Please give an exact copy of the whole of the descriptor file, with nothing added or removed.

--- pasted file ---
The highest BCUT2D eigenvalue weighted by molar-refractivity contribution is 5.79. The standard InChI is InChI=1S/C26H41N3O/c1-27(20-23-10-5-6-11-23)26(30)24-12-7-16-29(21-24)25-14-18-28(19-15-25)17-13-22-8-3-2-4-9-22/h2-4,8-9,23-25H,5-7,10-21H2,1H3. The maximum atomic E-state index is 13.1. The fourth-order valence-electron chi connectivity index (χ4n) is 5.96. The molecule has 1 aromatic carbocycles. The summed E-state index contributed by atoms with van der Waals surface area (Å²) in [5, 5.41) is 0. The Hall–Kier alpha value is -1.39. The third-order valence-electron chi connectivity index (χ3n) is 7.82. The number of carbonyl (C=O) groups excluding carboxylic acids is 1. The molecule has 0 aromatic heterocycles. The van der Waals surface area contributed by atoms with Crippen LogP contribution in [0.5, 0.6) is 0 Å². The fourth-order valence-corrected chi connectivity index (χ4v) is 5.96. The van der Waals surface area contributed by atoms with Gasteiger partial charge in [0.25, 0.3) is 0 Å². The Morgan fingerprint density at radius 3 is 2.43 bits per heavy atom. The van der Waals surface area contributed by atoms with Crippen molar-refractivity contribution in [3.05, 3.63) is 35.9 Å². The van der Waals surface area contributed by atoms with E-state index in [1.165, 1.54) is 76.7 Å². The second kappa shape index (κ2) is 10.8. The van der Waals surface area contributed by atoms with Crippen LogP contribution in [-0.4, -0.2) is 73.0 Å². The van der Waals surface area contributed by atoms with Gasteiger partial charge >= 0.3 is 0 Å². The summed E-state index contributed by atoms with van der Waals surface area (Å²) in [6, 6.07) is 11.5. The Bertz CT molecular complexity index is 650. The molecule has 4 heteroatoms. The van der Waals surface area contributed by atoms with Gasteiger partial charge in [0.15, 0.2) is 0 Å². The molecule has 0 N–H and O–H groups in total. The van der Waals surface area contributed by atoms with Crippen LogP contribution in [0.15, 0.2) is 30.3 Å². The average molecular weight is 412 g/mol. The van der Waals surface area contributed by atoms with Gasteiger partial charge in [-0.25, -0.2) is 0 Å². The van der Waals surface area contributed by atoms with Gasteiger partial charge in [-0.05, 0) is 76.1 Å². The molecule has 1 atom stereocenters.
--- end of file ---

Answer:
The highest BCUT2D eigenvalue weighted by molar-refractivity contribution is 5.79. The standard InChI is InChI=1S/C26H41N3O/c1-27(20-23-10-5-6-11-23)26(30)24-12-7-16-29(21-24)25-14-18-28(19-15-25)17-13-22-8-3-2-4-9-22/h2-4,8-9,23-25H,5-7,10-21H2,1H3. The maximum atomic E-state index is 13.1. The fourth-order valence-electron chi connectivity index (χ4n) is 5.96. The molecule has 1 aromatic carbocycles. The summed E-state index contributed by atoms with van der Waals surface area (Å²) in [5, 5.41) is 0. The Hall–Kier alpha value is -1.39. The third-order valence-electron chi connectivity index (χ3n) is 7.82. The number of carbonyl (C=O) groups excluding carboxylic acids is 1. The molecule has 0 aromatic heterocycles. The van der Waals surface area contributed by atoms with Crippen LogP contribution in [0.5, 0.6) is 0 Å². The fourth-order valence-corrected chi connectivity index (χ4v) is 5.96. The van der Waals surface area contributed by atoms with Gasteiger partial charge in [0.25, 0.3) is 0 Å². The Morgan fingerprint density at radius 3 is 2.43 bits per heavy atom. The van der Waals surface area contributed by atoms with Crippen molar-refractivity contribution in [3.05, 3.63) is 35.9 Å². The van der Waals surface area contributed by atoms with E-state index in [1.165, 1.54) is 76.7 Å². The second kappa shape index (κ2) is 10.8. The van der Waals surface area contributed by atoms with Crippen LogP contribution in [-0.4, -0.2) is 73.0 Å². The van der Waals surface area contributed by atoms with Gasteiger partial charge >= 0.3 is 0 Å². The summed E-state index contributed by atoms with van der Waals surface area (Å²) in [6, 6.07) is 11.5. The Bertz CT molecular complexity index is 650. The molecule has 4 heteroatoms. The van der Waals surface area contributed by atoms with Gasteiger partial charge in [0.15, 0.2) is 0 Å². The molecule has 0 N–H and O–H groups in total. The van der Waals surface area contributed by atoms with Crippen LogP contribution in [0.15, 0.2) is 30.3 Å². The average molecular weight is 412 g/mol. The van der Waals surface area contributed by atoms with Gasteiger partial charge in [-0.25, -0.2) is 0 Å². The van der Waals surface area contributed by atoms with Gasteiger partial charge in [-0.05, 0) is 76.1 Å². The molecule has 1 atom stereocenters.